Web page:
Bricks can withstand moisture exposure for a long time, which is why they are often used in outdoor construction. Eventually, though, failed mortar can allow moisture to seep behind bricks, or moisture may make its way in through damage in the bricks themselves. Once this occurs, the moisture compromises the integrity of the bricks.
1. Crumbling Mortar
The mortar between bricks tends to be less durable than the brick material, so it often shows the first signs of moisture damage. Affected mortar may crumble easily. You may be able to scratch or indent it with a fingernail, as well. Once the mortar begins to fail, you will often notice missing mortar around bricks or find mortar dust on the ground at the base of the wall. Fortunately, compromised mortar can be replaced with new mortar.
2. Brick Face Spalling
Spalling occurs when a little bit of moisture seeps into the brick face. It then freezes and expands, breaking off a chip -- or spall -- from the face of the brick. The spalled area can absorb even more moisture and the brick will begin to crumble over time. Hairline cracks in the brick are a common cause, as is moisture seeping into the compromised mortar. Spalled bricks may require replacement, although they can sometimes be sealed against further moisture damage.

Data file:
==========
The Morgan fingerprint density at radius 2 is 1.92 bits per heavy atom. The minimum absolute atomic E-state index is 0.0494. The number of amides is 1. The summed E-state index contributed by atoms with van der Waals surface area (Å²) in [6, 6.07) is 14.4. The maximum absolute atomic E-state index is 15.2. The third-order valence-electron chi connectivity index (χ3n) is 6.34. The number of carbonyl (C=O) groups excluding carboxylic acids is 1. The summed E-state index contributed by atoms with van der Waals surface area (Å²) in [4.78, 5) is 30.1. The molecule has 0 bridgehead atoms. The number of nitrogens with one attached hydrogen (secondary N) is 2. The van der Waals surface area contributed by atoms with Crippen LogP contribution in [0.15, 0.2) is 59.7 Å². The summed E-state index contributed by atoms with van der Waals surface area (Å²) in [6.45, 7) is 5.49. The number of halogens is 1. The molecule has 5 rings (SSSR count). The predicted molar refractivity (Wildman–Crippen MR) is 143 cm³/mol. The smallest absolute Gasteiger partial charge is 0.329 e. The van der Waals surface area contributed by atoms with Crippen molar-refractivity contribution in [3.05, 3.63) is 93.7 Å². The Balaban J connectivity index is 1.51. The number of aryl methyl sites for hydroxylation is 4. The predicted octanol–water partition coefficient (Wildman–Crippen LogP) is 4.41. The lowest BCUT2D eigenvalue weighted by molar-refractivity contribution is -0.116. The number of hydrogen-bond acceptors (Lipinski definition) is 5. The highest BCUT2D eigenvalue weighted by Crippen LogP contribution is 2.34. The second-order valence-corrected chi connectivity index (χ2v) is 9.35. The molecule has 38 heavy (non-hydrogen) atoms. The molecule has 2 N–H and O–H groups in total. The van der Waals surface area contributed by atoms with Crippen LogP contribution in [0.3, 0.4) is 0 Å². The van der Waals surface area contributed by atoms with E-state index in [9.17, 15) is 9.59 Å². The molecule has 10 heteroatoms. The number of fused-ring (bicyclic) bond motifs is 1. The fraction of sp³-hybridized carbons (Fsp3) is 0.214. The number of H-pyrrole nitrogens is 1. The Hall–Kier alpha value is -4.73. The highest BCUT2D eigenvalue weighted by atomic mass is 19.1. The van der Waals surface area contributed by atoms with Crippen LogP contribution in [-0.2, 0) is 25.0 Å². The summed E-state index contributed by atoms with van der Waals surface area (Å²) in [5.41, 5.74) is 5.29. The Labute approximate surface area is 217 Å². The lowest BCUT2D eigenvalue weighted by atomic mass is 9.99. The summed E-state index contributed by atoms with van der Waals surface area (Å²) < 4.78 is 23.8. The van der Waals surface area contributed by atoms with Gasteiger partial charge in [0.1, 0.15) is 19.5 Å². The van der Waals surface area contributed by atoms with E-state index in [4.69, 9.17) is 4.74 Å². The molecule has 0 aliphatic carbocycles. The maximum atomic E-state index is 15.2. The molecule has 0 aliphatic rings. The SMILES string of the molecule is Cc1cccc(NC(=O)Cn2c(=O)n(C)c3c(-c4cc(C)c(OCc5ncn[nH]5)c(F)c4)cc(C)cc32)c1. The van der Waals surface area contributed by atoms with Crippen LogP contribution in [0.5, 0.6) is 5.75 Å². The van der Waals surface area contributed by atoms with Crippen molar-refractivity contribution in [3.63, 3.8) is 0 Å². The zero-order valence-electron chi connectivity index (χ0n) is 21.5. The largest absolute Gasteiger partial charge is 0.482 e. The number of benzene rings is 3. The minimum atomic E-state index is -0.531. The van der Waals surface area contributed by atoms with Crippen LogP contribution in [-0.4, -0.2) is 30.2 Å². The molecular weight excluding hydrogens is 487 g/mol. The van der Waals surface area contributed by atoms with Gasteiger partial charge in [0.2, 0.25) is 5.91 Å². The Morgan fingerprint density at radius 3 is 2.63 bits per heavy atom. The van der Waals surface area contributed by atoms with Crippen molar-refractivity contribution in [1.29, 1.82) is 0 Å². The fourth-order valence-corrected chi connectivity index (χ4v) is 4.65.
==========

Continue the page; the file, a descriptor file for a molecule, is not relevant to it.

3. Loose Bricks
Bricks loosen as the mortar fails, but sometimes the visible mortar surface looks okay. The issue is when moisture gets behind the bricks and begins to crumble the mortar from behind. Each time the moisture freezes, it breaks the mortar and sometimes the brick until you have loose bricks that provide no structural support. The mortar and sometimes the bricks must then be replaced.
4. Crack Formation
Small hairline cracks in a brick can absorb moisture, which is then capable of cracking a brick apart thanks to thermal expansion. Small hairline cracks can be filled with a special resin injector, which will seal the crack and protect against water incursion. Once extensive cracking occurs, though, brick replacement is the only viable option.
Bulging most commonly affects brick retaining walls in the landscape. Water trapped behind the bricks puts outward pressure on the wall so that it begins to bulge forward. It will eventually collapse if not repaired. Your mason will install drainage in the wall. They may also need to rebuild sections if the bulging is severe or if it has damaged the mortar.
Contact a masonry service if you are concerned that water has caused damage to your exterior brick walls.